WINNER – Transgender Nonfiction
histories
A groundbreaking twentieth-century history of transgender children

With transgender rights front and center in American politics, media, and culture, the pervasive myth still exists that today’s transgender children are a brand new generation—pioneers in a field of new obstacles and hurdles. Histories of the Transgender Child shatters this myth, uncovering a previously unknown twentieth-century history when transgender children not only existed but preexisted the term transgender and its predecessors, playing a central role in the medicalization of trans people, and all sex and gender.

Beginning with the early 1900s when children with “ambiguous” sex first sought medical attention, to the 1930s when transgender people began to seek out doctors involved in altering children’s sex, to the invention of the category gender, and finally the 1960s and ’70s when, as the field institutionalized, transgender children began to take hormones, change their names, and even access gender confirmation, Julian Gill-Peterson reconstructs the medicalization and racialization of children’s bodies. Throughout, they foreground the racial history of medicine that excludes black and trans of color children through the concept of gender’s plasticity, placing race at the center of their analysis and at the center of transgender studies.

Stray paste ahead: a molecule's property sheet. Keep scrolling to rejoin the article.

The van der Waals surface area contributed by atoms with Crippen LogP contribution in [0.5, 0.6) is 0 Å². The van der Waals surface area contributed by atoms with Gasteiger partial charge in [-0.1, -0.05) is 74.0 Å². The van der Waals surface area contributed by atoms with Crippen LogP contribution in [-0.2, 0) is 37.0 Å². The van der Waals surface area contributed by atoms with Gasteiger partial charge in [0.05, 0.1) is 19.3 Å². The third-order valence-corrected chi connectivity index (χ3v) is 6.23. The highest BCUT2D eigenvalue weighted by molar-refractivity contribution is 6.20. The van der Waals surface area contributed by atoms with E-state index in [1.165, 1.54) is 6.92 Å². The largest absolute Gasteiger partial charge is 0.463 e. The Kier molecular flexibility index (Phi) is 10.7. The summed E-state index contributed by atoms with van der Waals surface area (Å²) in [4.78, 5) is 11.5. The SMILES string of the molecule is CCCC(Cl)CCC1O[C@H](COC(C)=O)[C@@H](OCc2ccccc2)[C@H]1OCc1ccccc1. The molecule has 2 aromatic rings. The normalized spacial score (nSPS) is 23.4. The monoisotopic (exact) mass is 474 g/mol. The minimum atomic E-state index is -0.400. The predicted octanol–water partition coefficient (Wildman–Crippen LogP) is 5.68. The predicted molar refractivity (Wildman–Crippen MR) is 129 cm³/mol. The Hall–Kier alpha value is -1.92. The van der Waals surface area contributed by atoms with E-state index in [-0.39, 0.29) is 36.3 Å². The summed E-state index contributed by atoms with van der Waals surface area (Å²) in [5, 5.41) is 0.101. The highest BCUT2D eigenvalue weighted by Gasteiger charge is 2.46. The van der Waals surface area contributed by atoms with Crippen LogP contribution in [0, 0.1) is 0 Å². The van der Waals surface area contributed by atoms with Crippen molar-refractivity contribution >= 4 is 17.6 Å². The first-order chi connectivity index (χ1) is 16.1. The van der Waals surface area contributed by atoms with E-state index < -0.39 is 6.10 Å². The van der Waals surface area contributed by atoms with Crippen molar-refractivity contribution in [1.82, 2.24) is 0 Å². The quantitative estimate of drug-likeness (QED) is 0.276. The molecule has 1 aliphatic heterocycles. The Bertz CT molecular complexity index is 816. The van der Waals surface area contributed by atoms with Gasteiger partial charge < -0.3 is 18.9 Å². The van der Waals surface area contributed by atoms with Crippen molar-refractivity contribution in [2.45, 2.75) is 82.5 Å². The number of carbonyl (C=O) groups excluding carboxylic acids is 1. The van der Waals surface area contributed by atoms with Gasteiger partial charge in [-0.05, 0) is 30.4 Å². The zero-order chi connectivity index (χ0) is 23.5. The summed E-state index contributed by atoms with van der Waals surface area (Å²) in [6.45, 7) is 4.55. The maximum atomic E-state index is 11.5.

Until now, little has been known about early transgender history and life and its relevance to children. Using a wealth of archival research from hospitals and clinics, including incredible personal letters from children to doctors, as well as scientific and medical literature, this book reaches back to the first half of the twentieth century—a time when the category transgender was not available but surely existed, in the lives of children and parents.